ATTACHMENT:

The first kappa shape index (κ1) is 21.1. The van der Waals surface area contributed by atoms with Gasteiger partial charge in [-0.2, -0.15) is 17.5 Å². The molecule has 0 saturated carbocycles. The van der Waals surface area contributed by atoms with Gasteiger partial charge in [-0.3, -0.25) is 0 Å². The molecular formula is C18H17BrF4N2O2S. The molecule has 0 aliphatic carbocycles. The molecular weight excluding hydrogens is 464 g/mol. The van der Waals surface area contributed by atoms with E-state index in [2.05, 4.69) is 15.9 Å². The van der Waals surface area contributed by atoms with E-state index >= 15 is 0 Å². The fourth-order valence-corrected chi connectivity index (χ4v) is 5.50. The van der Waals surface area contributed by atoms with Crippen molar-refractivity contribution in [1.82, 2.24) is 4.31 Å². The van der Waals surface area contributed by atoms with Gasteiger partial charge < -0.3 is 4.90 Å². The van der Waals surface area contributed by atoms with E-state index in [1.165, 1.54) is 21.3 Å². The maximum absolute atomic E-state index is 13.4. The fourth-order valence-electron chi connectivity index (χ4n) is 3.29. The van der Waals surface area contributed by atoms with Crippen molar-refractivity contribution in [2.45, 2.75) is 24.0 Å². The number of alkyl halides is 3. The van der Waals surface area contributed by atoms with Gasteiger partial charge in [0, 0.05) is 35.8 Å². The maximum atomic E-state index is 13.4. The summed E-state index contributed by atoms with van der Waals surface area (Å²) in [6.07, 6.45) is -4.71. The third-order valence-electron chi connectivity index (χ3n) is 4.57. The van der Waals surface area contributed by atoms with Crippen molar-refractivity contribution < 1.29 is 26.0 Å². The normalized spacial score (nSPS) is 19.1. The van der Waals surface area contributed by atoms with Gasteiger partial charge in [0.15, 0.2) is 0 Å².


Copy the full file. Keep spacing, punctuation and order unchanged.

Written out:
The first kappa shape index (κ1) is 21.1. The van der Waals surface area contributed by atoms with Gasteiger partial charge in [-0.2, -0.15) is 17.5 Å². The molecule has 0 saturated carbocycles. The van der Waals surface area contributed by atoms with Gasteiger partial charge in [-0.3, -0.25) is 0 Å². The molecular formula is C18H17BrF4N2O2S. The molecule has 0 aliphatic carbocycles. The molecular weight excluding hydrogens is 464 g/mol. The van der Waals surface area contributed by atoms with E-state index in [2.05, 4.69) is 15.9 Å². The van der Waals surface area contributed by atoms with E-state index >= 15 is 0 Å². The fourth-order valence-corrected chi connectivity index (χ4v) is 5.50. The van der Waals surface area contributed by atoms with Crippen molar-refractivity contribution in [1.82, 2.24) is 4.31 Å². The van der Waals surface area contributed by atoms with Gasteiger partial charge < -0.3 is 4.90 Å². The van der Waals surface area contributed by atoms with E-state index in [1.165, 1.54) is 21.3 Å². The maximum absolute atomic E-state index is 13.4. The fourth-order valence-electron chi connectivity index (χ4n) is 3.29. The van der Waals surface area contributed by atoms with Crippen molar-refractivity contribution in [2.45, 2.75) is 24.0 Å². The number of alkyl halides is 3. The van der Waals surface area contributed by atoms with Gasteiger partial charge in [0, 0.05) is 35.8 Å². The maximum atomic E-state index is 13.4. The summed E-state index contributed by atoms with van der Waals surface area (Å²) in [6.07, 6.45) is -4.71. The third-order valence-electron chi connectivity index (χ3n) is 4.57. The van der Waals surface area contributed by atoms with Crippen molar-refractivity contribution < 1.29 is 26.0 Å². The normalized spacial score (nSPS) is 19.1. The van der Waals surface area contributed by atoms with Gasteiger partial charge in [0.15, 0.2) is 0 Å².